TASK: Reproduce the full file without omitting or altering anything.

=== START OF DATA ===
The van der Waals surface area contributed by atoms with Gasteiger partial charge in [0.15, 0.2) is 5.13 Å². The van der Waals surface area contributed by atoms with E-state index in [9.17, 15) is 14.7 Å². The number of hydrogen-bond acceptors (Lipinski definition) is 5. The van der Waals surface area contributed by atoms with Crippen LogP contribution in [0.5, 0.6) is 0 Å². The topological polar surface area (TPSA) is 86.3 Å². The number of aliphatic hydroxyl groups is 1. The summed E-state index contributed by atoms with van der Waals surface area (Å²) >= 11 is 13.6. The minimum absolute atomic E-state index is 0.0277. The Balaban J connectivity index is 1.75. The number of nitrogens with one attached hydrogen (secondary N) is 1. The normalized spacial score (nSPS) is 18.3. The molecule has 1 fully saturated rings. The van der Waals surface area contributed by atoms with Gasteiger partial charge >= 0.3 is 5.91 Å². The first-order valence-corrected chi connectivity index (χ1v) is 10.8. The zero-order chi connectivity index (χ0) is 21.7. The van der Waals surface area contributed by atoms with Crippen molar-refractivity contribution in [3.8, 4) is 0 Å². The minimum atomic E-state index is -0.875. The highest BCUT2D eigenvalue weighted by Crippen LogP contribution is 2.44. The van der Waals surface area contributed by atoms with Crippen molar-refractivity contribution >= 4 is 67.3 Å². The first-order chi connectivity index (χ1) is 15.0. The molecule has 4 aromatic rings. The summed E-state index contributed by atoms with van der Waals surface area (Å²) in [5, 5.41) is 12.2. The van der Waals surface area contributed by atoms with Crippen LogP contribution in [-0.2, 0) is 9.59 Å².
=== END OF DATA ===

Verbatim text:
The van der Waals surface area contributed by atoms with Gasteiger partial charge in [0.15, 0.2) is 5.13 Å². The van der Waals surface area contributed by atoms with E-state index in [9.17, 15) is 14.7 Å². The number of hydrogen-bond acceptors (Lipinski definition) is 5. The van der Waals surface area contributed by atoms with Crippen LogP contribution in [0.5, 0.6) is 0 Å². The topological polar surface area (TPSA) is 86.3 Å². The number of aliphatic hydroxyl groups is 1. The summed E-state index contributed by atoms with van der Waals surface area (Å²) >= 11 is 13.6. The minimum absolute atomic E-state index is 0.0277. The Balaban J connectivity index is 1.75. The number of nitrogens with one attached hydrogen (secondary N) is 1. The normalized spacial score (nSPS) is 18.3. The molecule has 1 fully saturated rings. The van der Waals surface area contributed by atoms with Gasteiger partial charge >= 0.3 is 5.91 Å². The first-order valence-corrected chi connectivity index (χ1v) is 10.8. The zero-order chi connectivity index (χ0) is 21.7. The van der Waals surface area contributed by atoms with Crippen molar-refractivity contribution in [3.8, 4) is 0 Å². The minimum atomic E-state index is -0.875. The highest BCUT2D eigenvalue weighted by Crippen LogP contribution is 2.44. The van der Waals surface area contributed by atoms with Crippen molar-refractivity contribution >= 4 is 67.3 Å². The first-order chi connectivity index (χ1) is 15.0. The molecule has 4 aromatic rings. The summed E-state index contributed by atoms with van der Waals surface area (Å²) in [5, 5.41) is 12.2. The van der Waals surface area contributed by atoms with Crippen LogP contribution in [-0.2, 0) is 9.59 Å².